Socks: Matching and Coordination

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Several years ago, during the run-up to my wedding, I found myself in the midst of a quandary. My best man and I were locked in sartorial combat over socks; or hosiery, whichever you prefer.  At issue was this: should socks match the trouser or should they be left open to personal interpretation? This was no small matter as the deciding vote would affect four groomsmen, the aforementioned best man, and me, the groom. More importantly, at some level it might ultimately affect the bride. I was a little nervous.

Rob, the best man, was unshakeable in his assertion that our socks – all our socks – should match our trousers, in this case cream colored gabardines. Along with classic white bucks and navy blazers, we fit in quite nicely with the Connecticut coastline backdrop. Personally, I felt that having the shoes, socks and pants all match would leave me with the nagging feeling that I should be selling ice cream out of a truck somewhere. This back and forth went on for days until I gave in, told him that I’d go with the white socks and promptly wore blue ones instead. Honestly, I don’t think anyone even noticed except Rob. I’m now his son’s godfather though, so I guess it all worked out.

Nonetheless, this leads us to one of those never ending debates: to match or not? If so, should the socks match one’s shoes or pants? What about winging it and just let your socks be independent statements of fashion?

The previous story might lead you to think that I am a near anarchist when it comes to ankle style, but such is not really the case. I am more of a stylish moderate. In many cases, it is very appropriate to have your hose blend seamlessly with your trousers. Business suits for example, draw their power from a sense of formality, sobriety even; and novelty or themed socks would be a glaring incongruity.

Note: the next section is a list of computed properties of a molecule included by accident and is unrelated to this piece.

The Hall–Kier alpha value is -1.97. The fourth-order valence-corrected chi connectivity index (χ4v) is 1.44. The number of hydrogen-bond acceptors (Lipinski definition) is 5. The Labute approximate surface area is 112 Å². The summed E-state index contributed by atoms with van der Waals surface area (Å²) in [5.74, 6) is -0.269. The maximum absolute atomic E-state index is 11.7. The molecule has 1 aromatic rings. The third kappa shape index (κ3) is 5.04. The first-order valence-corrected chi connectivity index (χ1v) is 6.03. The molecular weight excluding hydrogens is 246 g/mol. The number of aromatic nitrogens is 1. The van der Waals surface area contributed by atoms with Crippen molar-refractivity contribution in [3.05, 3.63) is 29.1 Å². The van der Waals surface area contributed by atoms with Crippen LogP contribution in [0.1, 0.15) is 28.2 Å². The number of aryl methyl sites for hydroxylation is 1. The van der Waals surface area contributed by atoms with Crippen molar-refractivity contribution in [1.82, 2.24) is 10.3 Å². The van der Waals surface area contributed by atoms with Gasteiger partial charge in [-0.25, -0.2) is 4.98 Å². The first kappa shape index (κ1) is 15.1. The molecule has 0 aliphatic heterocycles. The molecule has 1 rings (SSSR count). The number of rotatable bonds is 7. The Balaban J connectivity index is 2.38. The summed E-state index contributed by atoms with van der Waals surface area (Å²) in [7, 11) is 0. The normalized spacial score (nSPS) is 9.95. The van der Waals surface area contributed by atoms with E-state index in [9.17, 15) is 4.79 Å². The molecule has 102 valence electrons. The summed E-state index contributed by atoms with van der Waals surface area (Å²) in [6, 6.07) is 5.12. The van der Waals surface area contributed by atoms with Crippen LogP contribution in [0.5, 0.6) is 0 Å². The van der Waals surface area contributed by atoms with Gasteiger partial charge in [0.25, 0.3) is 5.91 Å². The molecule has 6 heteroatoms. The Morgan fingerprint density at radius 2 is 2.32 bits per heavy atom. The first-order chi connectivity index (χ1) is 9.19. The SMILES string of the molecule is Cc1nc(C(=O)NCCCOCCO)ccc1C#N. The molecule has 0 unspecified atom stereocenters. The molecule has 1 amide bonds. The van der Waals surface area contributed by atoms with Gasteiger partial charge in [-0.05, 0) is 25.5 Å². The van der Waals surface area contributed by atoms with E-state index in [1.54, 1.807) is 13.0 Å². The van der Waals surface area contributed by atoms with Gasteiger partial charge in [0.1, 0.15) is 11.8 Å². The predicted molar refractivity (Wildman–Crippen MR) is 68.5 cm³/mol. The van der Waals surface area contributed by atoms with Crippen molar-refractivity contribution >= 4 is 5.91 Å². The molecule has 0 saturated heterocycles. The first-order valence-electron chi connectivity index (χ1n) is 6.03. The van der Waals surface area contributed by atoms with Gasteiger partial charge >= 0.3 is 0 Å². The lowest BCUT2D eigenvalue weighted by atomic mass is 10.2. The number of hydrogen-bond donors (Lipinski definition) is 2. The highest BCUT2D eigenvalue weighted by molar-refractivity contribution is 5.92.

Creating a continuous color theme both elongates the leg when seated and your socks are more visible. It also keeps the focus on the upper half of the body where a tie or pocket square can add touches of color and personality. What is the universal unifier? I’ve found that when in doubt medium gray socks work with most everything.

Please note that in most cases, certainly those involving business or formal situations, your hose should be of the over-the-calf variety. Nothing is more unsightly than a deflated sock and hairy calf advertising themselves when you sit down for an important meeting. Once, when watching a television interview of a leading political figure, I saw the gentleman lean back in his chair to answer a question. He crossed his leg casually and began to speak. I have no idea what he said; I don’t even remember who it was. All I can remember is his floppy short sock awkwardly exposing a pasty white leg.

At the other end of the sock spectrum is what to wear with your casual or non-formal work wardrobe. Here, I am the social liberal. Wear what you like, but try and make sure that there is some connection to your overall wardrobe or at least to some element of your dress. Wearing an English tweedy/earthy outfit? Try a punchy argyle. It’s also important to match fabric weights; don’t wear silk or nylon dress socks with khakis or rougher sport socks with Incotex gray flannels. Equally, your socks should balance with your shoes. The same rules apply; elegant, tightly finished socks for dressy shoes like black cap toes or Gucci loafers; heavier, coarse fabrics for your deck shoes or trainers.

If you want a real passionate dissertation on the many nuances of a sock fanatic, check out the new issue of Fantastic Man, the subversively intellectual yet occasionally bawdy gentlemen’s style journal.  Glen O’Brian – GQ’s Style Guy – crafted an entire essay devoted to hosiery. It’s a fun but totally practical essay about the often forgotten indicators of a man’s true style.


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Chris Hogan, an association executive based in Washington, D.C., blogs at OffTheCuffDC.com. A lifelong interest in style and clothing led to sales and management positions at several Ralph Lauren stores and an active wardrobe consulting practice